The study titled Patterns, trends and determinants of e-cigarette use in 28 European Union Member States 2014-2017, examined changes in the selected European countries between 2014 and 2017. The study authors examined data from the 2014 (n = 27,801) and 2017 (n = 27,901) adult Special Eurobarometer for Tobacco Survey, which provided nationally representative surveys of 28 EU member states.
In 2014, 1.5% of the EU population were regular e-cigarette users, which had risen to 1.8% by 2017.
The study authors defined regular e-cig use as daily or weekly from a question on frequency of e-cigarette use. The socio-demographic correlates of becoming a regular user were assessed amongst ever users of e-cigarettes.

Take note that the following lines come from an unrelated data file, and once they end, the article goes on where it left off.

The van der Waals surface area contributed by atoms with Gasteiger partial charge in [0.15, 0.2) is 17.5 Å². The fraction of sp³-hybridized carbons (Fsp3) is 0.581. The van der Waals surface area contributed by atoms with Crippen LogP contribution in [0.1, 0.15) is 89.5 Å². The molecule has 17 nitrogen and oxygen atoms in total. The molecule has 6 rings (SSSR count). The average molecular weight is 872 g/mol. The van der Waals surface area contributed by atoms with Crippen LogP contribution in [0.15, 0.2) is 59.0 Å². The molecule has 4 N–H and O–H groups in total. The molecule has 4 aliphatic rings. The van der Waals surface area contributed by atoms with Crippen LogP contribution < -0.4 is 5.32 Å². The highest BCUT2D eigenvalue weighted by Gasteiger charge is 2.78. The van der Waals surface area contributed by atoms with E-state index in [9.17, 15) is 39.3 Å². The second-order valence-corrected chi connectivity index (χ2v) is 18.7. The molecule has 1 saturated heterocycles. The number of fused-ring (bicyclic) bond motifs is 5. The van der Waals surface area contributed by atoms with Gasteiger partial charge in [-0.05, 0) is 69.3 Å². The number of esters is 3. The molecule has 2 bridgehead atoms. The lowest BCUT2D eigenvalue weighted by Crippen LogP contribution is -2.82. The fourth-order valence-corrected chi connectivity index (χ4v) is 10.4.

In 2014, 1.5% of the EU population were regular e-cig users, which had risen to 1.8% by 2017. In 2017 63 million Europeans aged 15 or older had ever used e-cigarettes (95% CI, 59.9 million-66.2 million), and 7.6 million (95% CI, 6.5 million-8.9 million) were regular e-cigarette users.
Highest vaping rates found in the UK, lowest in Bulgaria
Among those who had ever used e-cigarettes, participants aged between 15 and 24 ,were less likely to be regular users than those aged ≥55 years (16.9% vs. 38.1%). On the other hand 21.8% of never smokers were regular users as compared with current and former smokers which equated to 27.0% and 41.3% respectively.
“The proportion of adults who were regular e-cigarette users in 2017 ranged from 4.7% in the UK to 0.2% in Bulgaria. There have been slight rises in the proportion of people regularly using e-cigarettes in the EU, and this varies considerably between member states, indicating the role of the regional environment in supporting or deterring e-cigarette use,” read the study abstract.